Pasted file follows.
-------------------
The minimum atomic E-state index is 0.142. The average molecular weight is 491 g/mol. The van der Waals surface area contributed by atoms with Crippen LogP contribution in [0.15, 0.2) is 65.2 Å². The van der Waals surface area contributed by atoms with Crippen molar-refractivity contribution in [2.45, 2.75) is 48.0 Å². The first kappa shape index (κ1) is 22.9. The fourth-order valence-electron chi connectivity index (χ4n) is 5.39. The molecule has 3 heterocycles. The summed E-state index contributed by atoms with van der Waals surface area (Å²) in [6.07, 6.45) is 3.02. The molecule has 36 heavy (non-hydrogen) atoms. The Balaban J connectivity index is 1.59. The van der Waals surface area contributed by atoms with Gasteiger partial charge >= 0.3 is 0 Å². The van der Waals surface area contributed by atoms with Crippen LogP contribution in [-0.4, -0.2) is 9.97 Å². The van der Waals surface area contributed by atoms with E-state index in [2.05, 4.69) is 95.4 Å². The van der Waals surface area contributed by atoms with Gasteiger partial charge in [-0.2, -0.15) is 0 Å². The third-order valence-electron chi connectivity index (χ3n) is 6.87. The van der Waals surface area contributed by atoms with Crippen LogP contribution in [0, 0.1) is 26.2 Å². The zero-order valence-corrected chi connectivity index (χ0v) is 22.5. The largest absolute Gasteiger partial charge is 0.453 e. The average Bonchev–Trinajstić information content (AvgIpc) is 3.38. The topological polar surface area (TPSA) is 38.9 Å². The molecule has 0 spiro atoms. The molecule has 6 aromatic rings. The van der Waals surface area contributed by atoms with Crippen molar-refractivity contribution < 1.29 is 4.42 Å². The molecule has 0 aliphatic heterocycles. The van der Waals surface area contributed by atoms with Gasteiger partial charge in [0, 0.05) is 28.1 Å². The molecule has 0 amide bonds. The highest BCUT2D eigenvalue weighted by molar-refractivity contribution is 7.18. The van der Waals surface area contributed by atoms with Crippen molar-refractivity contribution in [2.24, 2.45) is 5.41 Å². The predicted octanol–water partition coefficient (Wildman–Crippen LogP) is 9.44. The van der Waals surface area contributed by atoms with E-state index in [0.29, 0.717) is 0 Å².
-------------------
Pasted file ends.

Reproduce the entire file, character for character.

The minimum atomic E-state index is 0.142. The average molecular weight is 491 g/mol. The van der Waals surface area contributed by atoms with Crippen LogP contribution in [0.15, 0.2) is 65.2 Å². The van der Waals surface area contributed by atoms with Crippen molar-refractivity contribution in [2.45, 2.75) is 48.0 Å². The first kappa shape index (κ1) is 22.9. The fourth-order valence-electron chi connectivity index (χ4n) is 5.39. The molecule has 3 heterocycles. The summed E-state index contributed by atoms with van der Waals surface area (Å²) in [6.07, 6.45) is 3.02. The molecule has 36 heavy (non-hydrogen) atoms. The Balaban J connectivity index is 1.59. The van der Waals surface area contributed by atoms with Gasteiger partial charge >= 0.3 is 0 Å². The van der Waals surface area contributed by atoms with Crippen LogP contribution in [-0.4, -0.2) is 9.97 Å². The van der Waals surface area contributed by atoms with E-state index in [2.05, 4.69) is 95.4 Å². The van der Waals surface area contributed by atoms with Gasteiger partial charge in [-0.2, -0.15) is 0 Å². The third-order valence-electron chi connectivity index (χ3n) is 6.87. The van der Waals surface area contributed by atoms with Crippen LogP contribution in [0, 0.1) is 26.2 Å². The zero-order valence-corrected chi connectivity index (χ0v) is 22.5. The largest absolute Gasteiger partial charge is 0.453 e. The average Bonchev–Trinajstić information content (AvgIpc) is 3.38. The topological polar surface area (TPSA) is 38.9 Å². The molecule has 0 spiro atoms. The molecule has 6 aromatic rings. The van der Waals surface area contributed by atoms with Crippen molar-refractivity contribution < 1.29 is 4.42 Å². The molecule has 0 aliphatic heterocycles. The van der Waals surface area contributed by atoms with Gasteiger partial charge in [0, 0.05) is 28.1 Å². The molecule has 0 amide bonds. The highest BCUT2D eigenvalue weighted by molar-refractivity contribution is 7.18. The van der Waals surface area contributed by atoms with Crippen molar-refractivity contribution in [2.24, 2.45) is 5.41 Å². The predicted octanol–water partition coefficient (Wildman–Crippen LogP) is 9.44. The van der Waals surface area contributed by atoms with E-state index in [0.29, 0.717) is 0 Å².